The office of county surveyor rarely draws public attention, and few voters know much about it unless they have had to sort out a boundary dispute. Yet voters will be asked to choose between two professional surveyors in the May 20 primary.

The office of county surveyor rarely draws public attention, and few voters know much about it unless they have had to sort out a boundary dispute. Yet voters will be asked to choose between two professional surveyors in the May 20 primary.

Darrell Huck and Kerry Bradshaw are both highly qualified for the position. Huck is our choice because he promises to devote all of his time to the county job.

Both men are licensed land surveyors — a prerequisite for the position — with decades of experience in Southern Oregon. Huck, 62, works for Hoffbuhr and Associates. Bradshaw, 58, owns Timberline Land Surveying.

The county surveyor is reponsible for maintaining records of all land surveys done in the county, and inspecting the work of private and municipal surveyors for accuracy and compliance with the law. The surveyor and his staff assist the public in researching property surveys and advise county residents seeking to resolve boundary disputes involving their property.

Both Huck and Bradshaw are personable, knowledgeable and motivated by a desire to serve the community. The major difference between the two is the Huck plans to leave his job in the private sector and devote his full time and energy to the county position. Bradshaw says he will continue to operate his private surveying business to avoid putting his employees out of work.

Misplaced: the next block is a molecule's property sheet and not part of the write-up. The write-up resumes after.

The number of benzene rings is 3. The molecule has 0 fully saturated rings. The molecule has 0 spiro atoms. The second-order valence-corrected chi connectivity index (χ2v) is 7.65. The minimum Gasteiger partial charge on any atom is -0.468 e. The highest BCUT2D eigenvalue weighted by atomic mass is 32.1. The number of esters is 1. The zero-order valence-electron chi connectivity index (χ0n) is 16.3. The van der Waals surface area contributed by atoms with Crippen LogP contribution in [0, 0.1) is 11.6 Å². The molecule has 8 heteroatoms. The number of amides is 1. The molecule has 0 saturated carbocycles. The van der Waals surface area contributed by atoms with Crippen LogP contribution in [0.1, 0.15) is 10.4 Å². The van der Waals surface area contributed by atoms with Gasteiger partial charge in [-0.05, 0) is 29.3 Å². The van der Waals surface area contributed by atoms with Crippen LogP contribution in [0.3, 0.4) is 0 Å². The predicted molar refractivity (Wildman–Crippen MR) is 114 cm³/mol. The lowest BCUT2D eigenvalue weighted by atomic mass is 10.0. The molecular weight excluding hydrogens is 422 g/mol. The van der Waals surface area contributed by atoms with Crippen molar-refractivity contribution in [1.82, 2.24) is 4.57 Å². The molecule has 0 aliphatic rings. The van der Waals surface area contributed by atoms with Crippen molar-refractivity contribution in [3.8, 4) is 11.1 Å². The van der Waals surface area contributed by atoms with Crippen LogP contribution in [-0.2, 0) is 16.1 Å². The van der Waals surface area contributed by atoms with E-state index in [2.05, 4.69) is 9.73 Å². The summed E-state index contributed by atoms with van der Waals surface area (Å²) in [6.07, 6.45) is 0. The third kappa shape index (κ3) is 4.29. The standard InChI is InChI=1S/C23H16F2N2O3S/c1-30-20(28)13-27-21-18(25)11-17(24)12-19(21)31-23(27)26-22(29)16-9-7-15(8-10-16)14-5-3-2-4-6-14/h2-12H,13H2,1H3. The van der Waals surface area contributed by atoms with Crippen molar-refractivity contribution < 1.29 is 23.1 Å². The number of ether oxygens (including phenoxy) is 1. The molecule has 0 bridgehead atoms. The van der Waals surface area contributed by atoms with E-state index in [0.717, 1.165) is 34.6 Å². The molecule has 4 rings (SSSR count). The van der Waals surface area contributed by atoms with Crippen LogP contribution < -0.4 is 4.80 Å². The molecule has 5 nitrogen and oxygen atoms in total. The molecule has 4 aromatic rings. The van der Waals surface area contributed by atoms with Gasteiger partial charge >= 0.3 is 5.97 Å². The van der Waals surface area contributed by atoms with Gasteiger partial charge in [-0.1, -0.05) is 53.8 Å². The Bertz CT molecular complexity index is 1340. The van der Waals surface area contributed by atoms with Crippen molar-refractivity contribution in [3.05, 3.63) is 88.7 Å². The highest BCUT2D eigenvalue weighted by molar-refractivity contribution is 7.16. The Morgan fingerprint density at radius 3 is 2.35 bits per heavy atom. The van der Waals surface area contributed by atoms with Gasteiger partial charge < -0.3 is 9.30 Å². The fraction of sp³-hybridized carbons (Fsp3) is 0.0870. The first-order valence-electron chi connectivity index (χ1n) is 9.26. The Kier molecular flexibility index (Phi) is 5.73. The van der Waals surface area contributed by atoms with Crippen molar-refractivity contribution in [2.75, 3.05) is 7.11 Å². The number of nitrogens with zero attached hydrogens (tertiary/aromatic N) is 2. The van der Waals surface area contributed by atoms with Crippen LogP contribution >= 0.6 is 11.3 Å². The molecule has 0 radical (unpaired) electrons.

While that's admirable, it's less than a full-time commitment.

Huck is offering his services unencumbered by other obligations. We think voters should take him up on it.

Republican voters in the May primary will see two names on the ballot for state representative in the 4th District, representing Central Point, western Jackson County and part of Josephine County.

Dennis Richardson, the incumbent, is a Central Point attorney seeking his fourth term in the House. He has proved to be a hardworking legislator, specializing in health care issues. A fiscal and social conservative, he represents his district well.

Richardson's primary opponent is Ron Schutz of Grants Pass, a retired highway supervisor for the California Department of Transportation. He has been active in Grants Pass civic affairs, serving as vice chairman of the city's Urban Tree Committee and running unsuccessfully for the City Council.

He says the state should do more to help financially struggling counties such as Josephine, but is less than clear on where state government should find the money to do that.

Schutz is well-intentioned but ill-prepared to serve as a state legislator. He should get more experience at the local government level before setting his sights on Salem.

We recommend Republican voters in the 4th District nominate Richardson for another term.